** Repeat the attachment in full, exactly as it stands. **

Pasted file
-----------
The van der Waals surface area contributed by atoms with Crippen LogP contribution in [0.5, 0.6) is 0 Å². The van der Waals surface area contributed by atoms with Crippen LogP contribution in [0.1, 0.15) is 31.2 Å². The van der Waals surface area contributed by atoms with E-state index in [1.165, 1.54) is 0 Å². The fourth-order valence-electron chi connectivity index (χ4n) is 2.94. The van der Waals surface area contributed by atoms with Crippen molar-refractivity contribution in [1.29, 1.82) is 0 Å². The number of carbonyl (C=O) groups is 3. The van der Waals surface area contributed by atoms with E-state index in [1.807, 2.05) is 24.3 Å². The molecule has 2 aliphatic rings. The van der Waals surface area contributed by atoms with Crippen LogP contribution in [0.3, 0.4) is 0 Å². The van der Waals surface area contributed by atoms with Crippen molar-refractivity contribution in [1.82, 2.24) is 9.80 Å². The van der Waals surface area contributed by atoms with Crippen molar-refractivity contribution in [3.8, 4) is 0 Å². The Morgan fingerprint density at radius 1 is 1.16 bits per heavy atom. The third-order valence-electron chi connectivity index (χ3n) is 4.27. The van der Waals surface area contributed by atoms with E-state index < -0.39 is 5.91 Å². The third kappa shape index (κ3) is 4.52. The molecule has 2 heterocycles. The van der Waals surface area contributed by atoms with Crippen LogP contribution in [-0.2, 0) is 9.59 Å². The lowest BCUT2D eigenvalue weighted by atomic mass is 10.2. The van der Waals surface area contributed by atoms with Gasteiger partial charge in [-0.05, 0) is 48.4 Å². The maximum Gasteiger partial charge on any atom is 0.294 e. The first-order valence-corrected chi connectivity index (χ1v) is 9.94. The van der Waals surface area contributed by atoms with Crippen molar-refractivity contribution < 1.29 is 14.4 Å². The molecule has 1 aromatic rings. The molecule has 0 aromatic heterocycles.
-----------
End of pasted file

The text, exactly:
The van der Waals surface area contributed by atoms with Crippen LogP contribution in [0.5, 0.6) is 0 Å². The van der Waals surface area contributed by atoms with Crippen LogP contribution in [0.1, 0.15) is 31.2 Å². The van der Waals surface area contributed by atoms with E-state index in [1.165, 1.54) is 0 Å². The fourth-order valence-electron chi connectivity index (χ4n) is 2.94. The van der Waals surface area contributed by atoms with Crippen molar-refractivity contribution in [1.29, 1.82) is 0 Å². The number of carbonyl (C=O) groups is 3. The van der Waals surface area contributed by atoms with E-state index in [1.807, 2.05) is 24.3 Å². The molecule has 2 aliphatic rings. The van der Waals surface area contributed by atoms with Crippen LogP contribution in [0.3, 0.4) is 0 Å². The van der Waals surface area contributed by atoms with Crippen molar-refractivity contribution in [1.82, 2.24) is 9.80 Å². The van der Waals surface area contributed by atoms with Crippen molar-refractivity contribution in [3.8, 4) is 0 Å². The Morgan fingerprint density at radius 1 is 1.16 bits per heavy atom. The third-order valence-electron chi connectivity index (χ3n) is 4.27. The van der Waals surface area contributed by atoms with E-state index < -0.39 is 5.91 Å². The third kappa shape index (κ3) is 4.52. The molecule has 2 heterocycles. The van der Waals surface area contributed by atoms with Crippen LogP contribution in [-0.2, 0) is 9.59 Å². The lowest BCUT2D eigenvalue weighted by atomic mass is 10.2. The van der Waals surface area contributed by atoms with Gasteiger partial charge in [-0.05, 0) is 48.4 Å². The maximum Gasteiger partial charge on any atom is 0.294 e. The first-order valence-corrected chi connectivity index (χ1v) is 9.94. The van der Waals surface area contributed by atoms with Crippen molar-refractivity contribution < 1.29 is 14.4 Å². The molecule has 1 aromatic rings. The molecule has 0 aromatic heterocycles.